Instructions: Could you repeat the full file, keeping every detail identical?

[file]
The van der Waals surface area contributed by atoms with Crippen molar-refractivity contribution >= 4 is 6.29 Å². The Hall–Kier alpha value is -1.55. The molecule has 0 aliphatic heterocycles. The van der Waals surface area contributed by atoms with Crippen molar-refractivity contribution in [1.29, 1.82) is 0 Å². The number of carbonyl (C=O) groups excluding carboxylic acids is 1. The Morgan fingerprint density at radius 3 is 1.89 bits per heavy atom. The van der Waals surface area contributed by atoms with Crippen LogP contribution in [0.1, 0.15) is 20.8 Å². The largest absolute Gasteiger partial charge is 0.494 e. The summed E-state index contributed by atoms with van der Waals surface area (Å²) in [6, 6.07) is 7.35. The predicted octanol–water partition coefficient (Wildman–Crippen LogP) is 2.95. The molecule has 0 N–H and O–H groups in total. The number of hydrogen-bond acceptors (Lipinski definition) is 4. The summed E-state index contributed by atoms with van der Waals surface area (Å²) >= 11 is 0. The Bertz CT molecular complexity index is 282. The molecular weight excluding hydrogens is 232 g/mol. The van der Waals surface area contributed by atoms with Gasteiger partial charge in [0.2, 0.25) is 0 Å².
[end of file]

The van der Waals surface area contributed by atoms with Crippen molar-refractivity contribution >= 4 is 6.29 Å². The Hall–Kier alpha value is -1.55. The molecule has 0 aliphatic heterocycles. The van der Waals surface area contributed by atoms with Crippen molar-refractivity contribution in [1.29, 1.82) is 0 Å². The number of carbonyl (C=O) groups excluding carboxylic acids is 1. The Morgan fingerprint density at radius 3 is 1.89 bits per heavy atom. The van der Waals surface area contributed by atoms with Crippen LogP contribution in [0.1, 0.15) is 20.8 Å². The largest absolute Gasteiger partial charge is 0.494 e. The summed E-state index contributed by atoms with van der Waals surface area (Å²) in [6, 6.07) is 7.35. The predicted octanol–water partition coefficient (Wildman–Crippen LogP) is 2.95. The molecule has 0 N–H and O–H groups in total. The number of hydrogen-bond acceptors (Lipinski definition) is 4. The summed E-state index contributed by atoms with van der Waals surface area (Å²) >= 11 is 0. The Bertz CT molecular complexity index is 282. The molecular weight excluding hydrogens is 232 g/mol. The van der Waals surface area contributed by atoms with Gasteiger partial charge in [0.2, 0.25) is 0 Å².